By Dieter Scherer
First of all, it’s important to know exactly what a Home Equity Line of Credit (HELOC) is.
A HELOC is a type of home loan that works similar to a credit card. Instead of receiving all of the money up front as you would with a conventional mortgage, you apply for a line of credit that allows you to borrow up to the limit the bank approves. A HELOC offers flexible payments, which vary based upon the amount you borrowed and how much principal you want to pay down each month.
Lower Interest Rates – Because a HELOC is secured by your home, it offers a lower interest rate than a credit card and generally less than auto loans and other personal loans.
Flexible Repayment – Most HELOC’s allow flexibility with your payments. Options range from conversion of the loan to a fixed rate home loan to interest only payments.
Tax Deductible – Unlike credit cards and other personal loans, if you take a HELOC out on your personal residence, the interest on it is usually tax deductible.
High Credit Limits – Depending upon the value of your home, HELOCs can give you access to tens of thousands of dollars in home equity.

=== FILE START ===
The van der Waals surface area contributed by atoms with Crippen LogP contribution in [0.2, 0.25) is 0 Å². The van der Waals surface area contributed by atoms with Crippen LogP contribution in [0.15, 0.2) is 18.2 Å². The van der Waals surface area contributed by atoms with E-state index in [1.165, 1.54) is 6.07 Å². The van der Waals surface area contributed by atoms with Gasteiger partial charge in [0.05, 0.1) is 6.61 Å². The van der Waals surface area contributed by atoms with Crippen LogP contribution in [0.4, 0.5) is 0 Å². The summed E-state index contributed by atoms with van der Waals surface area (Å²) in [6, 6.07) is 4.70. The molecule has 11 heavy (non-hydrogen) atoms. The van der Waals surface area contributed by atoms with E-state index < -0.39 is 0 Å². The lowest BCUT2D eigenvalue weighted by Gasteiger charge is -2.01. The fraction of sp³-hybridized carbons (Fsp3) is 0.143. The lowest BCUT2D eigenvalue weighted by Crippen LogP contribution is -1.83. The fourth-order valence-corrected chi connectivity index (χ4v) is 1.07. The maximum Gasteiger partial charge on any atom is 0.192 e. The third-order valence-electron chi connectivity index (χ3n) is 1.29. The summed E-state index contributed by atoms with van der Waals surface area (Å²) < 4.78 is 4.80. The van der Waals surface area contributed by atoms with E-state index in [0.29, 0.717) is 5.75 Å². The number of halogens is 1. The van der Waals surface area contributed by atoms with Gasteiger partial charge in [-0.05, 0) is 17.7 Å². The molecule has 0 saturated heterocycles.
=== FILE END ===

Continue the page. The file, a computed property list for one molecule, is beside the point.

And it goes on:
Variable Interest Rates – Unlike a conventional home loan, most HELOCs do not have a fixed rate option. Instead, the rate on HELOCs vary based upon the current prime interest rate. As a result, if the interest rate increases you would have higher payments, which could cause problems if you are have cash flow issues.
Foreclosure – The interest rates on HELOCs are lower because the loan you are given is secured by your home. Therefore, if you cannot pay back the balance of your HELOC, you risk the bank repossessing your home, just like with a normal mortgage.
Frozen Credit – Lenders have the right to cut an unused credit line. During the recent financial crisis, when property values were declining, many lenders exercised this right, leaving many homeowners without a financial safety blanket. Many people used their HELOC as their sole emergency fund and did not have access to this credit when they needed it most.
So, is a HELOC right for you?
Any financial decision should always be taken with your full financial situation in mind. It’s important to understand the risks associated with a HELOC when you are considering what type of loan to pursue. If you have a need for credit and have enough cash flow to pay both the payment for your current mortgage and the HELOC, a HELOC might be right for you.
Wayne Zussman is a Certified Financial Planner™ and President of Triton Wealth Management, a fee-only financial planning and investment firm. Triton has offices in Annapolis, Kent Island and Gaithersburg, MD. Wayne can be reached at 410-202-2110 or firstname.lastname@example.org